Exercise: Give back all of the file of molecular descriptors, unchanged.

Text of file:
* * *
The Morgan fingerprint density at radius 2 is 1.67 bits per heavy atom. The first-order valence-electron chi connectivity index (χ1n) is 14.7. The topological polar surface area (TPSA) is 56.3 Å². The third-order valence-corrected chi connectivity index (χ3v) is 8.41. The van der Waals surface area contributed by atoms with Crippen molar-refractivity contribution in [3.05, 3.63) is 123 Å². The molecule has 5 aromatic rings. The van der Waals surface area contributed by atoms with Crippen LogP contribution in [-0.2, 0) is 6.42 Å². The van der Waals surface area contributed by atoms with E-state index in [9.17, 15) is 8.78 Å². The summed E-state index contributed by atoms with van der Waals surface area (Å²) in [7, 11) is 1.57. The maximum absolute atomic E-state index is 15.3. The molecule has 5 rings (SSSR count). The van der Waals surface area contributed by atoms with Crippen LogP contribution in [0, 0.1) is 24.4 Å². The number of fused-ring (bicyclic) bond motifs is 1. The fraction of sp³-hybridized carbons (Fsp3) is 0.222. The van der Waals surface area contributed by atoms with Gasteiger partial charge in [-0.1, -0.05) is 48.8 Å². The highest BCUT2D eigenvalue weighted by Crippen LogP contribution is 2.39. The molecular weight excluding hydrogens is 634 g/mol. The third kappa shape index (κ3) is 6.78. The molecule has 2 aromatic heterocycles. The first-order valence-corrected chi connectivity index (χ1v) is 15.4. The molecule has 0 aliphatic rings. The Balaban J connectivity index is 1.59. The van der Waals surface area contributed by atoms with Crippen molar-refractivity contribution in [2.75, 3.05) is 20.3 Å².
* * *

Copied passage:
The Morgan fingerprint density at radius 2 is 1.67 bits per heavy atom. The first-order valence-electron chi connectivity index (χ1n) is 14.7. The topological polar surface area (TPSA) is 56.3 Å². The third-order valence-corrected chi connectivity index (χ3v) is 8.41. The van der Waals surface area contributed by atoms with Crippen molar-refractivity contribution in [3.05, 3.63) is 123 Å². The molecule has 5 aromatic rings. The van der Waals surface area contributed by atoms with Crippen LogP contribution in [-0.2, 0) is 6.42 Å². The van der Waals surface area contributed by atoms with E-state index in [9.17, 15) is 8.78 Å². The summed E-state index contributed by atoms with van der Waals surface area (Å²) in [7, 11) is 1.57. The maximum absolute atomic E-state index is 15.3. The molecule has 5 rings (SSSR count). The van der Waals surface area contributed by atoms with Crippen LogP contribution in [0, 0.1) is 24.4 Å². The number of fused-ring (bicyclic) bond motifs is 1. The fraction of sp³-hybridized carbons (Fsp3) is 0.222. The van der Waals surface area contributed by atoms with Gasteiger partial charge in [-0.1, -0.05) is 48.8 Å². The highest BCUT2D eigenvalue weighted by Crippen LogP contribution is 2.39. The molecular weight excluding hydrogens is 634 g/mol. The third kappa shape index (κ3) is 6.78. The molecule has 2 aromatic heterocycles. The first-order valence-corrected chi connectivity index (χ1v) is 15.4. The molecule has 0 aliphatic rings. The Balaban J connectivity index is 1.59. The van der Waals surface area contributed by atoms with Crippen molar-refractivity contribution in [2.75, 3.05) is 20.3 Å².